North Korea may be losing its war with the earth.
After a powerful nuclear test on Sept. 3 that North Korea said was a hydrogen bomb, four earthquakes have now struck the region where the regime tests its weapons, leading some experts to say the site may no longer be functional.
“The explosion from the Sept. 3 test had such power that the existing tunnels within the underground testing site might have caved in,” said Kim So-gu, head researcher at the Korea Seismological Institute.
“I think the Punggye-ri region is now pretty saturated. If it goes ahead with another test in this area, it could risk radioactive pollution,” he said, as reported by Reuters.
Another earthquake near North Korea's nuclear test site suggests that the area has become unstable https://t.co/ywR4KIbvmd
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A more powerful underground detonation at the current site could be “potentially suicidal,” not only because of damage from past tests, but also due to potential eruptions at Mount Paektu, a volcano only about 60 miles away, according to Kune Yull Suh, a professor of nuclear engineering at Seoul National University.
The website 38 North, which tracks North Korean activities, reported that the Punggye-ri nuclear test site did sustain damage from the last test.
It said there were “numerous landslides throughout the Punggye-ri Nuclear Test Site on the slopes of Mt. Mantap (and beyond) resulting from North Korea’s sixth nuclear test. These disturbances are more numerous and widespread than seen after any of the North’s previous five tests.”
“There was also one report of concern that Mt. Mantap might actually collapse as a result of the nuclear testing beneath it. Such reports of the mountain’s demise are highly exaggerated, although there is little doubt that there would have been significant “cracking” (possibly extending to the surface) as well as significant “irreversible strain” resulting from this event. Such cracking facilitates radioactive gas seepage in other environments,” 38 North added.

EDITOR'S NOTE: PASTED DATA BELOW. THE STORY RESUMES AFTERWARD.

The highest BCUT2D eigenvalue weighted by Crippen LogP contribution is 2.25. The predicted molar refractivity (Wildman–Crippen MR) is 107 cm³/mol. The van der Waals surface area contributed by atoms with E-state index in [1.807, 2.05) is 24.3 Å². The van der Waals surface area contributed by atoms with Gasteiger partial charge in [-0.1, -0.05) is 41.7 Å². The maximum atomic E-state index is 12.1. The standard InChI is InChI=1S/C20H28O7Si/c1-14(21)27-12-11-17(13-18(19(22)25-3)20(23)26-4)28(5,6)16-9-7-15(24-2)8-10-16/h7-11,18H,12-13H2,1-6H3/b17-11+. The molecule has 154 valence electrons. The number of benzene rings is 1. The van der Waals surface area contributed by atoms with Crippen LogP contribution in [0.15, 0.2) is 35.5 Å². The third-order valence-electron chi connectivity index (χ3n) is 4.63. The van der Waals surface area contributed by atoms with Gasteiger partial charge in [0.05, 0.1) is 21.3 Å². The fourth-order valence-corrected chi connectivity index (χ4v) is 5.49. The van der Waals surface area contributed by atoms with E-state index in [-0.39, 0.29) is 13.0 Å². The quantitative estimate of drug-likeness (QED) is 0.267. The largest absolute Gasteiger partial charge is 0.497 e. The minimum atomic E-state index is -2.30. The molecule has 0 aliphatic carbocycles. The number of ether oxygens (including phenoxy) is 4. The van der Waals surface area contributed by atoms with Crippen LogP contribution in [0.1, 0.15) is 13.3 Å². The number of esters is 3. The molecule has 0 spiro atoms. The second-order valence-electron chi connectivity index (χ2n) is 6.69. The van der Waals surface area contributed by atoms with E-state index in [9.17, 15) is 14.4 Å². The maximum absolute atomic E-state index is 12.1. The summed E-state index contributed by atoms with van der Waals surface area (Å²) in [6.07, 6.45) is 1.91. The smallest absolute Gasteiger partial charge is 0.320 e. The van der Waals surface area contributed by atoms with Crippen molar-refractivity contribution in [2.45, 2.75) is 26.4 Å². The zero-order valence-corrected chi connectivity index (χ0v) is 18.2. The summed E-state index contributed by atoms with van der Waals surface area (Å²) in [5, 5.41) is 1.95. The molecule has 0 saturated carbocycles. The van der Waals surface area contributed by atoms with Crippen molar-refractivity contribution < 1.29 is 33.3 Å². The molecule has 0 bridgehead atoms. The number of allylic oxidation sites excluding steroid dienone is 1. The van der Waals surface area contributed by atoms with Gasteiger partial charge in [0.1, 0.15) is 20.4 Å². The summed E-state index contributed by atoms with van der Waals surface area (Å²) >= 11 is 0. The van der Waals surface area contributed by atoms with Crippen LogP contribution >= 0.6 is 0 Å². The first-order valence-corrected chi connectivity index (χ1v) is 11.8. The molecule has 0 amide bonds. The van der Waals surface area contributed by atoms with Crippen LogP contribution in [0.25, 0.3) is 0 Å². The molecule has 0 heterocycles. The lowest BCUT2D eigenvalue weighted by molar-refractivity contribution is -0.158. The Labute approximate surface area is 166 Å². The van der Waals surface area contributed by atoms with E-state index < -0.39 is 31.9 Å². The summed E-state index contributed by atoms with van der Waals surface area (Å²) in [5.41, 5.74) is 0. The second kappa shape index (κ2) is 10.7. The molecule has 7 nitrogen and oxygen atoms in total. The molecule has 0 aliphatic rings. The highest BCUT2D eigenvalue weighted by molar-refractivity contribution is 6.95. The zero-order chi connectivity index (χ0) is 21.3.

However after some of the earthquakes, significant underground damage did take place.
“It was the mountain collapsing into the cavity created by the explosion … hundreds of meters below the surface,’’ Thorne Lay, a professor at UC Santa Cruz, told the Los Angeles Times.
North Korean Foreign Minister Ri Yong Ho told reporters last month that North Korea might conduct a hydrogen bomb test over the Pacific Ocean.
Suh said Ri’s comments might indicate the North can’t carry out new explosions at its test site, CBS News reported.
“It’s likely that North Korea will conduct its next nuclear test in the stratosphere, or about 100 to 300 kilometers (60 to 185 miles) from the ground, where it will be able to conduct more powerful detonations,” Suh said.
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